{' '} {' '}
Limited time offer
SAVE % on your upgrade.

Page 136

2020

NORTH CAROLINA L I T E R A R Y RE V I E W

I have heard people question whether or not something that might be called Southern literature still exists. Of course, those who pose that question are usually from outside the South and are usually referring to fiction, since the notion of what might be referred to as Southern poetry seems (to some) even more outdated. But anyone who might need convincing that Southern poetry not only still exists but is, in fact, thriving need look no further than Tyree Daye’s River Hymns and Celia Bland’s Cherokee Road Kill. Of course, place plays a central role in Southern literature, and that’s especially true of these two new collections. In fact, I would go so far as to say that both of these collections not only are rooted in place but also give voice to the very landscapes from which they arise.

GIVING VOICE TO PLACE a review by Wayne Johns Celia Bland. Cherokee Road Kill. Dr. Cicero Books, 2018. Tyree Daye. River Hymns. American Poetry Review, 2017.

WAYNE JOHNS’s first book of poems, Antipsalm, received the Editor’s Choice prize in Unicorn Press’s First Book Series and Honorable Mention for the 2019 Brockman-Campbell Award from the North Carolina Poetry Society. He is also the author of two chapbooks, The Exclusion Zone (Seven Kitchens Press, 2018) and An Invisible Veil Between Us (Thorngate Road, 1997), which received the Frank O’Hara Chapbook Award. His poems have appeared in Best New Poets, Verse Daily, New England Review, NCLR, Ploughshares, Image, and Prairie Schooner, among others. Johns was a 2018 James Applewhite Poetry Prize finalist and won the competition in 2019: his winning poem will appear in the NCLR 2020 print issue. He currently teaches at Greensboro College and serves as Poetry Editor for The Adroit Journal.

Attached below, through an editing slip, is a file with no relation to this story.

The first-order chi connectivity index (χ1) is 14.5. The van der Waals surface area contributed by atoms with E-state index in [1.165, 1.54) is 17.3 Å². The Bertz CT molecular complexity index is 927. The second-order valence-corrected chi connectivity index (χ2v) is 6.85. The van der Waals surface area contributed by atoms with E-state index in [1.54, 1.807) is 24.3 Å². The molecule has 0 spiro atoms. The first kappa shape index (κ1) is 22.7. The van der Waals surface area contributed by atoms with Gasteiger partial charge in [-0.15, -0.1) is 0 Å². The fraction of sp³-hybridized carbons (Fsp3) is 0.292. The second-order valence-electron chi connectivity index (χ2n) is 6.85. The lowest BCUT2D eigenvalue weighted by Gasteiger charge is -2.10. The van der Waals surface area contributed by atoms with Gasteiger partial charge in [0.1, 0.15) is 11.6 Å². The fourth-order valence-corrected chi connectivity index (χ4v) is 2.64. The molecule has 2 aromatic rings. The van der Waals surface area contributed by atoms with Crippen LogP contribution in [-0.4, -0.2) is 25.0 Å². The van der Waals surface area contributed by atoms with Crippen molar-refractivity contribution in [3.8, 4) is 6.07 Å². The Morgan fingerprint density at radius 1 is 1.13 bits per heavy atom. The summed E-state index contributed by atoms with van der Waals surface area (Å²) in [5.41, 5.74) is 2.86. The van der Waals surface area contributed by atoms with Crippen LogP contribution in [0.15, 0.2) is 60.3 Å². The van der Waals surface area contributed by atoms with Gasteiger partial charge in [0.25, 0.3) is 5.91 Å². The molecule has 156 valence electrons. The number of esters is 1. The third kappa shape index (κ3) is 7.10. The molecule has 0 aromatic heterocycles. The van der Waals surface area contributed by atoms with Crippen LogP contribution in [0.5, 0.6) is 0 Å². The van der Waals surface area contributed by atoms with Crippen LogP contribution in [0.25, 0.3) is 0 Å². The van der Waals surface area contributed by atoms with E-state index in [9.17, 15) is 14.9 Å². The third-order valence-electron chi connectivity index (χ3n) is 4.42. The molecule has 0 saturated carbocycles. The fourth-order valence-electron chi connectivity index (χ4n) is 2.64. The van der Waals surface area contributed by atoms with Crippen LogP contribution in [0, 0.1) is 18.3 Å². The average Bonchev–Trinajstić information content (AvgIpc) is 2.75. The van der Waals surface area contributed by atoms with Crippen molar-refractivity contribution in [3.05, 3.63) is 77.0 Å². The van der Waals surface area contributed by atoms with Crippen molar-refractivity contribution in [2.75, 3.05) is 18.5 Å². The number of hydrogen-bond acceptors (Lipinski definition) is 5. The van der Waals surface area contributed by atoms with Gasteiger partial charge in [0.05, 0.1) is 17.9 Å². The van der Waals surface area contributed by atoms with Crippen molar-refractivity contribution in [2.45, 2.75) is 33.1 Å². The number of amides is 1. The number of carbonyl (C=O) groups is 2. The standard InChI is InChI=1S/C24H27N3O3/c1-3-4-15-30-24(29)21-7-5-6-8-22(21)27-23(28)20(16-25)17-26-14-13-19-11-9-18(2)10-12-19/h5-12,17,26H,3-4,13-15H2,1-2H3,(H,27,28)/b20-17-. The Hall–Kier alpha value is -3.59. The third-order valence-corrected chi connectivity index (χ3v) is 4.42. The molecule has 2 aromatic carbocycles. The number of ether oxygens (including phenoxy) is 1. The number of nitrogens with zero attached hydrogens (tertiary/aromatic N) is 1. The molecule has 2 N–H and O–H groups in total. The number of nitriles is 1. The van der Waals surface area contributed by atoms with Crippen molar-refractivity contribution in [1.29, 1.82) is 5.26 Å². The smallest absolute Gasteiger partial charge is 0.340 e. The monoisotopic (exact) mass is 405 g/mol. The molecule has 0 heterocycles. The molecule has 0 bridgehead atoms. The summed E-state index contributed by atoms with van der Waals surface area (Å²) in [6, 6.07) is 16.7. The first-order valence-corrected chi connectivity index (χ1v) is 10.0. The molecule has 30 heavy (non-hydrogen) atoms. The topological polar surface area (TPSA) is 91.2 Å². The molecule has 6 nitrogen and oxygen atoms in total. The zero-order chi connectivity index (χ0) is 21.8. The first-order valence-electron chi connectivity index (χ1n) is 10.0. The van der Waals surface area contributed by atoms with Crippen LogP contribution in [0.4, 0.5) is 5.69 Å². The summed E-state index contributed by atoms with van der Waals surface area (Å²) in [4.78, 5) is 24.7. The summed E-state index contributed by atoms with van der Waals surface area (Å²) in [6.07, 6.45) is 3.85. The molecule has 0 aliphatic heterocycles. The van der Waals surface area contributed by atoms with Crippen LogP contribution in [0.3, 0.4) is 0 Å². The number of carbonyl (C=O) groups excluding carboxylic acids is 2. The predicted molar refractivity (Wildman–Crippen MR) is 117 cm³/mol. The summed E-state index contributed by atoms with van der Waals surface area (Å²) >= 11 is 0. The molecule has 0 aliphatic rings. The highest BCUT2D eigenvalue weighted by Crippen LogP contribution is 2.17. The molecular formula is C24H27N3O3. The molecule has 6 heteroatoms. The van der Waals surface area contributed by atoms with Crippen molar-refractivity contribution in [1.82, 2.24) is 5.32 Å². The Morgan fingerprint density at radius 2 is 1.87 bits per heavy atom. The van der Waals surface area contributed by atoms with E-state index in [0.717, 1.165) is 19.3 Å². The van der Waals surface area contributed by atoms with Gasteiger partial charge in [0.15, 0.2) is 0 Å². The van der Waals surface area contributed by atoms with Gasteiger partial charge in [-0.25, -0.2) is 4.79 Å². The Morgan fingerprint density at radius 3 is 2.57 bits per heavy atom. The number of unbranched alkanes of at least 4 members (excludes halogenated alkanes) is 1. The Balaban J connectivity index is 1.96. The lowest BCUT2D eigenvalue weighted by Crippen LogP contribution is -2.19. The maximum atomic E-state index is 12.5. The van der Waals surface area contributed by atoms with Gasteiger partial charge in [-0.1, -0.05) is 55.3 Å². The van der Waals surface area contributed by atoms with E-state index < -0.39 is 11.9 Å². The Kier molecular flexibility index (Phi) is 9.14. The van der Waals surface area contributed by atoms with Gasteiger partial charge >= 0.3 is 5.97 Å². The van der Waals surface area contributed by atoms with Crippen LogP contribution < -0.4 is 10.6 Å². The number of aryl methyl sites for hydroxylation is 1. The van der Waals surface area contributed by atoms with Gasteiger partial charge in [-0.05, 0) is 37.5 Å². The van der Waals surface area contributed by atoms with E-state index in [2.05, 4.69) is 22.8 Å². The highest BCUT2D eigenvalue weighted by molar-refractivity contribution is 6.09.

The poems in Celia Bland’s Cherokee Road Kill are set in the mountains of North Carolina. In Native Voices: Indigenous Poetry, Craft and Conversations, Bland writes about her Cherokee grandmother, Minerva Price, and her descendants who “still live outside the Cherokee Reservation in the mountains of North Carolina,” which Bland describes as a “different world” where “nearly every month [there was] a car crash or a murder.”1 That violence permeates and drives Cherokee Road Kill. The collection of thirty poems – interspersed with thirty-two

1

Marie Fuhrman and Dean Rader, Native Voices: Indigenous American Poetry, Craft and Conversations (Tupelo, 2019).

COURTESY OF ARTIST

136

pen and ink drawings by artist Kyoko Miyabe – is divided into two sections. While the second section circles the murder of a woman named Louise (switching point of view between victim and killer), the first section seamlessly intersperses stories of the landscape and townspeople with familial stories. The book opens with “Car Crash,” which begins, “There was the first crash when my cousin / crimped like a dog’s ear the phone pole. / They cut him from Chevy’s metal skull / with oversized shears.” At the end of the poem, the “Impala crumpled like a Kleenex / in the second crash.” Bland leaves us in the dark with crows scavenging the dead teenager’s “teeth for / brackish nests and the / new moon will not will not / will not set.” The picturesque pastoral elements one might expect to find in Southern poetry are here rendered as “Cherokee

ABOVE Creamy Louise, 2016 (ink on paper, 7x5) by Kyoko Miyabe

Profile for East Carolina University

North Carolina Literary Review Online 2020  

A literary review published online annually by East Carolina University and by the North Carolina Literary and Historical Association.

North Carolina Literary Review Online 2020  

A literary review published online annually by East Carolina University and by the North Carolina Literary and Historical Association.

Advertisement